View To Scale
View In Room
View To Scale
View In Room
Digital silk print, framed
Dimensions: 80cm (H) x 60cm (W) x 3cm (D) / 31.5" (H) x 23.6" (W) x 1.2" (D)
Note: Actual colours may vary due to photography & computer settings.
Shan Hur’s sculptural interventions disrupt the viewer’s perception of the gallery space acting as a white cube or art container by directly implicating the gallery as an active element in the artwork itself. The ideas which inform Hur’s practice derive from a careful examination of construction sites and closed shops, as he is fascinated by the moment of transition when a particular space is reconfigured for a new purpose. During this transition the polished veneer of the city is temporarily removed, thereby exposing its farcical nature, and the mechanisms by which this veneer is generated.
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Based in: Seoul
Shan Hur holds an M.F.A from Slade (2010) and a B.F.A in Sculpture from Seoul National University, Seoul, Korea. (2007) His work is held in the collection of the British Art Collection and some recent awards include ‘Royal British Society of Sculptors Bursary Award’, London U.K. (2013), Oriel Davies Open 2012 Newtown Wales, UK Finalist, ‘The Open West’, Cheltenham, Gloucestershire, UK, 1st Award, ‘Art Catlin’ Finalist (2011). His work is included in the forthcoming exhibition at the Korean Museum, and he has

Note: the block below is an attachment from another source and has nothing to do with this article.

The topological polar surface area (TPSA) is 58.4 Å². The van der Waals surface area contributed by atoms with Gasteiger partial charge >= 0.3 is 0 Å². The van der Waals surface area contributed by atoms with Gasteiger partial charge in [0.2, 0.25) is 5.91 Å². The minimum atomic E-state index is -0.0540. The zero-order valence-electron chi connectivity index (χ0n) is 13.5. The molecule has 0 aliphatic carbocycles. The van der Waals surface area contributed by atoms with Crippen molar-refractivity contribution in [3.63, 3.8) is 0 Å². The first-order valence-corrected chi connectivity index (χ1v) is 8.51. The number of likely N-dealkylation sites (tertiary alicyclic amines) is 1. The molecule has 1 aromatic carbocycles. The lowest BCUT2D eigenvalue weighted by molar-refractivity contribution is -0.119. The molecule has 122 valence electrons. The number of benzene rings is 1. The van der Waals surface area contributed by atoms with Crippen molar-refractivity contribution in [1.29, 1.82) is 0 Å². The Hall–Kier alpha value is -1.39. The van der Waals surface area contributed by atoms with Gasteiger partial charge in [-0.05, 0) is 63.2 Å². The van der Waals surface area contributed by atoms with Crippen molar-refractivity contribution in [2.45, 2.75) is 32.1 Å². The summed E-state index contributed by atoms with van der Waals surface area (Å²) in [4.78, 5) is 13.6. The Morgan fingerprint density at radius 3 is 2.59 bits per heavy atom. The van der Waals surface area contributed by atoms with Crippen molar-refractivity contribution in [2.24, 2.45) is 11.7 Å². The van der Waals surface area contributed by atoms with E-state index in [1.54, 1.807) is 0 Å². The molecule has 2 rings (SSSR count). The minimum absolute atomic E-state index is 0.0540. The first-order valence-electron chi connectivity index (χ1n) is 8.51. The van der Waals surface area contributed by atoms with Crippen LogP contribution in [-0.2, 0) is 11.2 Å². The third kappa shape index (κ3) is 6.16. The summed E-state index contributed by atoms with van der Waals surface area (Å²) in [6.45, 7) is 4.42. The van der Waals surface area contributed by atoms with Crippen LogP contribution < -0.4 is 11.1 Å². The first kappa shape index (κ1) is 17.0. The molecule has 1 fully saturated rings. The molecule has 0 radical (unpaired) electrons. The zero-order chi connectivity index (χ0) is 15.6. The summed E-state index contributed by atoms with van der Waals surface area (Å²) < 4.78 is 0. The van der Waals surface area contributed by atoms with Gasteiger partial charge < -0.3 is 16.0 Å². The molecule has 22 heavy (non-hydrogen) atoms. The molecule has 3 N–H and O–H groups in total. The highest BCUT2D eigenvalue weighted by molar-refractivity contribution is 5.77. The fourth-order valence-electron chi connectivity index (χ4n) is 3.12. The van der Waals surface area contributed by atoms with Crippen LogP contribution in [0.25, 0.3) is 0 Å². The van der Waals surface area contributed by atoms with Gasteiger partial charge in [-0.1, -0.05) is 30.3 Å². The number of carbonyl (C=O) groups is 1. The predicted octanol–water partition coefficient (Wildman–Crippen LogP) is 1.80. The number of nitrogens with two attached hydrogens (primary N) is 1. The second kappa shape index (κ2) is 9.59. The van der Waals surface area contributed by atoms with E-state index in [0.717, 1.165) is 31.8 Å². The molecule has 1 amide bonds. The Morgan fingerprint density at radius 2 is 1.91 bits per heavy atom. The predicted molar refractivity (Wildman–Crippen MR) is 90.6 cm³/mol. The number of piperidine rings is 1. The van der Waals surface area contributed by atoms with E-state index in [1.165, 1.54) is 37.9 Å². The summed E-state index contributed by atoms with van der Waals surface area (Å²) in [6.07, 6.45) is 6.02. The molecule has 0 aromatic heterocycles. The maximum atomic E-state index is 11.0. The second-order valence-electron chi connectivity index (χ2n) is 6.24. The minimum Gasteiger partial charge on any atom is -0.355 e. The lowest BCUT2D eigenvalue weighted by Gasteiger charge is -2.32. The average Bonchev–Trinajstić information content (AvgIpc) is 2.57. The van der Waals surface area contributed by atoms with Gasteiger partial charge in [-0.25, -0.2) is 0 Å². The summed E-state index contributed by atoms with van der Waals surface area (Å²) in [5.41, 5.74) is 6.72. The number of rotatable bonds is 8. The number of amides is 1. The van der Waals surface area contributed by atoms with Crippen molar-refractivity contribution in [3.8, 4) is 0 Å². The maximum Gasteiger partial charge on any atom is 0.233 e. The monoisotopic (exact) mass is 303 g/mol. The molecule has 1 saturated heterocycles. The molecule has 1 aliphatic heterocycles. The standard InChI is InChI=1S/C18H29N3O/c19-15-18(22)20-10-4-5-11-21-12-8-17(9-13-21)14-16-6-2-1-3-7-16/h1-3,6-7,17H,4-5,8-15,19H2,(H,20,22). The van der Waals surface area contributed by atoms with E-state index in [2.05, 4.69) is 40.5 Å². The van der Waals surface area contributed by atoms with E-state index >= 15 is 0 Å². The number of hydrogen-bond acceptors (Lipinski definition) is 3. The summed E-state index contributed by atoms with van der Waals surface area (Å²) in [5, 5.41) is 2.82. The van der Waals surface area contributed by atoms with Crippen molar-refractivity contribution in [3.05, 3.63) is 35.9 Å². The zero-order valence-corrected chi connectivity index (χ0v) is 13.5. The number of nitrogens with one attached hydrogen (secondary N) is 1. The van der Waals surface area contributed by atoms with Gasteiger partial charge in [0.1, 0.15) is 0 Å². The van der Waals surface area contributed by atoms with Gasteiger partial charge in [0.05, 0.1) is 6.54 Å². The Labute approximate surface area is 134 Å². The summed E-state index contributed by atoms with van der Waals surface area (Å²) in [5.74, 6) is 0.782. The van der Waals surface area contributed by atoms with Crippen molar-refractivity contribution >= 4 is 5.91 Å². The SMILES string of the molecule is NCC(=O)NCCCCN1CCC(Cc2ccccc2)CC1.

participated in recent exhibitions ‘A New Column for Manchester’, Manchester University, Manchester, UK (2014) ‘L’ÂGE D’OR’, Aando fine art, Berlin, Germany (2013) among others.
Shan Hur’s sculptural interventions disrupt the viewer’s perception of the white cube as an art container, directly implicating the gallery space as an active element in the artwork itself. The ideas, which inform his practice, derive from a careful examination of construction sites and closed shops, fascinated by the moment of transition when a particular space is reconfigured for a new purpose. During this transition the polished veneer of the city is temporarily removed, thereby exposing its farcical nature, and the mechanism by which this veneer is generated.
For Acquisition, Hur exposes and plays with the façade of the exhibition space, transforming it into a site of discover. Rather than the passive role in which the viewer traditionally receives sculpture within the context of the gallery, here he becomes an active participant, in what seems to be an excavation. Though the participatory aspects of Hur’s work are mental rather than physical, they uncage an inquisitive imagination, evoking memories of the adventures and discoveries made during childhood. (-Marius Grainer, 2011)
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